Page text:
Jerry Jones is one of the oligarchs--a big,big deal in the NFL and in American business. Regardless of what you think of him he has always been a strong supporter of all that is status quo. He is one of "them".

That he has gone against Trump because of Trump's attack on black athletes in the NFL and the NBA is revealing. Trump's actions have provoked a surprising backlash.

Again, I live here. I couldn't have predicted this.

Things are getting weirder every day.

I'm so tired of this shit.
Posted by Moral Compass | Mon Sep 25, 2017, 10:14 PM (0 replies)

Trump would sign it if they could get it to his desk

The man has no identifiable ideology. He believes in money, sex, and power. He is also addicted to winning.

If somehow this could get through the legislative meat grinder I'm confident he'd sign it.

I think in that little lizard brain of his he has started to realize that the Republican agenda is a loser with the country. He hates losing.

Look at the deal he struck with Pelosi and Schumer. He knew the other path was a long drawn out slog through the mud and that, in the end, he'd have to force Ryan and McConnell to capitulate to the Democrats.

I think the timing on this is good.
Posted by Moral Compass | Fri Sep 8, 2017, 04:01 PM (0 replies)

She lived her life well

There is no way to make the pain go away. Indeed, it will surge into you later--unanticipated and uninvited--when some random thing triggers your memory.

But you describe a rich life and a parting from that life chosen rather than imposed.

I don't know you, but I've felt loss before and can sympathize and I offer my heartfelt condolences.

Bless you and bless her.
Posted by Moral Compass | Wed Sep 6, 2017, 11:14 PM (0 replies)

That comment reminds of Barbara Bush

No one seems to have brought this up yet...but this particular comment very much echoes Barbara Bush's comments during the Katrina evacuation about the mega center in Houston that in thousands.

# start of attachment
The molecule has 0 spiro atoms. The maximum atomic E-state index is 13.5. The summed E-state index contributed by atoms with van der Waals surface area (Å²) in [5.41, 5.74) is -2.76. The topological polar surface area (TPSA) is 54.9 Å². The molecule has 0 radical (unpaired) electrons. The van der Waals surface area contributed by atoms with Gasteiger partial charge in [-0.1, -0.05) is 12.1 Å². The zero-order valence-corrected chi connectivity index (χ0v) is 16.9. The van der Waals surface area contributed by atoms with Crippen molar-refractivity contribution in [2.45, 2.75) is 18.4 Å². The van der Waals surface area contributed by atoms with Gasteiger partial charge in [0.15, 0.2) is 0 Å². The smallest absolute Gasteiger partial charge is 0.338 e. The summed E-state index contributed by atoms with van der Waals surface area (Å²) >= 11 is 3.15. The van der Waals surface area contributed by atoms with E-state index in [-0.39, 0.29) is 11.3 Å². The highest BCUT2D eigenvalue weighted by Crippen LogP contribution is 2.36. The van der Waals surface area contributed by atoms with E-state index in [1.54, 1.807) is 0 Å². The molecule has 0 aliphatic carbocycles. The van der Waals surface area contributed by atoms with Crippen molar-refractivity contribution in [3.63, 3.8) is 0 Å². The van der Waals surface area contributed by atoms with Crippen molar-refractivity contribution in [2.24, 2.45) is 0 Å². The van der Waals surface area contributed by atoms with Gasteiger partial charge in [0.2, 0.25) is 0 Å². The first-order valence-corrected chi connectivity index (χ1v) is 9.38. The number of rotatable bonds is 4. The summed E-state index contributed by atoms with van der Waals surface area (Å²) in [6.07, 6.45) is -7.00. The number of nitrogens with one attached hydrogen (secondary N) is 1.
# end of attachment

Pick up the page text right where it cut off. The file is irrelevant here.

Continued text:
There is a certain base cluelessness that only those born rich can have. They can look on these poor unfortunates and think that this is a great result.

As President Bush battled criticism over the response to Hurricane Katrina, his mother declared it a success for evacuees who "were underprivileged anyway," saying on Monday that many of the poor people she had seen while touring a Houston relocation site were faring better than before the storm hit.

"What I'm hearing, which is sort of scary, is they all want to stay in Texas," Barbara Bush said in an interview on Monday with the radio program "Marketplace." "Everyone is so overwhelmed by the hospitality."

"And so many of the people in the arena here, you know, were underprivileged anyway," she said, "so this is working very well for them."
(This is clipped from the New York Times article from September 7, 2005)

It is not so much cruelty or heartlessness so much as the inability to relate because of a total lack of having experienced any sort of deprivation in their lives.

As Nick from The Great Gatsby said--the rich are not like you or me.
Posted by Moral Compass | Sat Sep 2, 2017, 10:27 PM (1 replies)

I'm sorry. What am I missing here?

He is a "3rd generation US citizen" and he can be subject to deportation?

So, because his grandparents came from Mexico and he has committed crimes he can be deported to Mexico?

Can someone with a background in law explain this one to us all?
Posted by Moral Compass | Fri Sep 1, 2017, 09:01 PM (2 replies)